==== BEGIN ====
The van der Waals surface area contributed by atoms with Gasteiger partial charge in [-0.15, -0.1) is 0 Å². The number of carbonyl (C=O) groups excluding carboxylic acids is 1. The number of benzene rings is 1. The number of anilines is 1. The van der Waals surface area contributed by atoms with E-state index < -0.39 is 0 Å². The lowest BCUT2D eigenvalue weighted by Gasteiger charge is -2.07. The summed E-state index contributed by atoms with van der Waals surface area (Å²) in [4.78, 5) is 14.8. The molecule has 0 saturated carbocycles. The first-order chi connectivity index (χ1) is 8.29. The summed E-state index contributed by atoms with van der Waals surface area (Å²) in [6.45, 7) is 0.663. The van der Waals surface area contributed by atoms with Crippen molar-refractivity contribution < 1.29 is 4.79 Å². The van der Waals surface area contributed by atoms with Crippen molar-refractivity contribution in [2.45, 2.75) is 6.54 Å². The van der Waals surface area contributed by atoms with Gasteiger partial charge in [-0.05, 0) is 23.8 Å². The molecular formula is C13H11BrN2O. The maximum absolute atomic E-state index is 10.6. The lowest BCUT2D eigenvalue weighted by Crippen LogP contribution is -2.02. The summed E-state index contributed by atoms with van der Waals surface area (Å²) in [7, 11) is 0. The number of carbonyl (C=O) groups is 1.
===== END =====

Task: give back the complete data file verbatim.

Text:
The van der Waals surface area contributed by atoms with Gasteiger partial charge in [-0.15, -0.1) is 0 Å². The number of carbonyl (C=O) groups excluding carboxylic acids is 1. The number of benzene rings is 1. The number of anilines is 1. The van der Waals surface area contributed by atoms with E-state index < -0.39 is 0 Å². The lowest BCUT2D eigenvalue weighted by Gasteiger charge is -2.07. The summed E-state index contributed by atoms with van der Waals surface area (Å²) in [4.78, 5) is 14.8. The molecule has 0 saturated carbocycles. The first-order chi connectivity index (χ1) is 8.29. The summed E-state index contributed by atoms with van der Waals surface area (Å²) in [6.45, 7) is 0.663. The van der Waals surface area contributed by atoms with Crippen molar-refractivity contribution < 1.29 is 4.79 Å². The van der Waals surface area contributed by atoms with Crippen molar-refractivity contribution in [2.45, 2.75) is 6.54 Å². The van der Waals surface area contributed by atoms with Gasteiger partial charge in [-0.05, 0) is 23.8 Å². The molecular formula is C13H11BrN2O. The maximum absolute atomic E-state index is 10.6. The lowest BCUT2D eigenvalue weighted by Crippen LogP contribution is -2.02. The summed E-state index contributed by atoms with van der Waals surface area (Å²) in [7, 11) is 0. The number of carbonyl (C=O) groups is 1.